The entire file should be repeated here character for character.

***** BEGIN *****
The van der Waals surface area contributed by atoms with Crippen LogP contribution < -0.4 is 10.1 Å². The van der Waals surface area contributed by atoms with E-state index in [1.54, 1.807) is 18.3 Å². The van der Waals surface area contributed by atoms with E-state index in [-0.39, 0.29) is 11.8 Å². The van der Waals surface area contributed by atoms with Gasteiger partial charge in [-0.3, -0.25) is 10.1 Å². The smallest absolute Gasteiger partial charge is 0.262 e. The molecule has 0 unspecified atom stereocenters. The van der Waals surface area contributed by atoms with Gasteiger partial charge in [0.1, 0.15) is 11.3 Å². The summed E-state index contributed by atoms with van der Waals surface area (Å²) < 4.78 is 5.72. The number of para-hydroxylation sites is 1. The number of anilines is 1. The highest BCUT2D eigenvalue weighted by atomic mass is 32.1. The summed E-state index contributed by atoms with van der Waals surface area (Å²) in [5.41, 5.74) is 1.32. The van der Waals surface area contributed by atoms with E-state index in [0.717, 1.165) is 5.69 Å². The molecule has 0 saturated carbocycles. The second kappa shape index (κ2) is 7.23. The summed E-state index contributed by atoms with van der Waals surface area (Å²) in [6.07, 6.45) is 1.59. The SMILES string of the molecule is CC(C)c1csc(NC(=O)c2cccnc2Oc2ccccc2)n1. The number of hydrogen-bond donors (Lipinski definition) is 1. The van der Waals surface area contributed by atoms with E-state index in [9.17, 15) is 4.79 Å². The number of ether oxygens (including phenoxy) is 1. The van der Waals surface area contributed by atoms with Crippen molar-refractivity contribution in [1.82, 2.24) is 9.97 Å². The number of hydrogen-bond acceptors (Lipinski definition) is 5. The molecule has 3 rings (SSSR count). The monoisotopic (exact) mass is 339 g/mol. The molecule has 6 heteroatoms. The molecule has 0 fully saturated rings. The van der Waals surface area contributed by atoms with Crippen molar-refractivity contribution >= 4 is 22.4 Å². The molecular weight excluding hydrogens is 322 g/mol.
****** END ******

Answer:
The van der Waals surface area contributed by atoms with Crippen LogP contribution < -0.4 is 10.1 Å². The van der Waals surface area contributed by atoms with E-state index in [1.54, 1.807) is 18.3 Å². The van der Waals surface area contributed by atoms with E-state index in [-0.39, 0.29) is 11.8 Å². The van der Waals surface area contributed by atoms with Gasteiger partial charge in [-0.3, -0.25) is 10.1 Å². The smallest absolute Gasteiger partial charge is 0.262 e. The molecule has 0 unspecified atom stereocenters. The van der Waals surface area contributed by atoms with Gasteiger partial charge in [0.1, 0.15) is 11.3 Å². The summed E-state index contributed by atoms with van der Waals surface area (Å²) < 4.78 is 5.72. The number of para-hydroxylation sites is 1. The number of anilines is 1. The highest BCUT2D eigenvalue weighted by atomic mass is 32.1. The summed E-state index contributed by atoms with van der Waals surface area (Å²) in [5.41, 5.74) is 1.32. The van der Waals surface area contributed by atoms with E-state index in [0.717, 1.165) is 5.69 Å². The molecule has 0 saturated carbocycles. The second kappa shape index (κ2) is 7.23. The summed E-state index contributed by atoms with van der Waals surface area (Å²) in [6.07, 6.45) is 1.59. The SMILES string of the molecule is CC(C)c1csc(NC(=O)c2cccnc2Oc2ccccc2)n1. The number of hydrogen-bond donors (Lipinski definition) is 1. The van der Waals surface area contributed by atoms with E-state index in [9.17, 15) is 4.79 Å². The number of ether oxygens (including phenoxy) is 1. The van der Waals surface area contributed by atoms with Crippen molar-refractivity contribution in [1.82, 2.24) is 9.97 Å². The number of hydrogen-bond acceptors (Lipinski definition) is 5. The molecule has 3 rings (SSSR count). The monoisotopic (exact) mass is 339 g/mol. The molecule has 6 heteroatoms. The molecule has 0 fully saturated rings. The van der Waals surface area contributed by atoms with Crippen molar-refractivity contribution >= 4 is 22.4 Å². The molecular weight excluding hydrogens is 322 g/mol.